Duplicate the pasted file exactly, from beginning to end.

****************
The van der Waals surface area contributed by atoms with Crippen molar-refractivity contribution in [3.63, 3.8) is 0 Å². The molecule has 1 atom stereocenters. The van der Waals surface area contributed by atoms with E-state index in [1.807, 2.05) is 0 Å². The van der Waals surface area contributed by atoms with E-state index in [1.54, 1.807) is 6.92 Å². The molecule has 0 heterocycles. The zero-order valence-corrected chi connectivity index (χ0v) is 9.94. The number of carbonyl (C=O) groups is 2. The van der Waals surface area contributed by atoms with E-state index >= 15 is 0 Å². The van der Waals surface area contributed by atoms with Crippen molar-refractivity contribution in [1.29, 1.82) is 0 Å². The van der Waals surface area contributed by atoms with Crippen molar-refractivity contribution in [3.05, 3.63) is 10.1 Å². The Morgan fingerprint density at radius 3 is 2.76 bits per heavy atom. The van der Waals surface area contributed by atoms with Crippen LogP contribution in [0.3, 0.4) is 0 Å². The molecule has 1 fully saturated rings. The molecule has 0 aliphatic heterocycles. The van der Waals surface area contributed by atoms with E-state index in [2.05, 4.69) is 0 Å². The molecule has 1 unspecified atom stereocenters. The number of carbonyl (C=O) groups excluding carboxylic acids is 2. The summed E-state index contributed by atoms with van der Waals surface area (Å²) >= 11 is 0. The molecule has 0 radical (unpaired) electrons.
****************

The van der Waals surface area contributed by atoms with Crippen molar-refractivity contribution in [3.63, 3.8) is 0 Å². The molecule has 1 atom stereocenters. The van der Waals surface area contributed by atoms with E-state index in [1.807, 2.05) is 0 Å². The van der Waals surface area contributed by atoms with E-state index in [1.54, 1.807) is 6.92 Å². The molecule has 0 heterocycles. The zero-order valence-corrected chi connectivity index (χ0v) is 9.94. The number of carbonyl (C=O) groups is 2. The van der Waals surface area contributed by atoms with E-state index >= 15 is 0 Å². The van der Waals surface area contributed by atoms with Crippen molar-refractivity contribution in [1.29, 1.82) is 0 Å². The van der Waals surface area contributed by atoms with Crippen molar-refractivity contribution in [3.05, 3.63) is 10.1 Å². The Morgan fingerprint density at radius 3 is 2.76 bits per heavy atom. The van der Waals surface area contributed by atoms with Crippen LogP contribution in [0.3, 0.4) is 0 Å². The molecule has 1 fully saturated rings. The molecule has 0 aliphatic heterocycles. The van der Waals surface area contributed by atoms with E-state index in [2.05, 4.69) is 0 Å². The molecule has 1 unspecified atom stereocenters. The number of carbonyl (C=O) groups excluding carboxylic acids is 2. The summed E-state index contributed by atoms with van der Waals surface area (Å²) >= 11 is 0. The molecule has 0 radical (unpaired) electrons.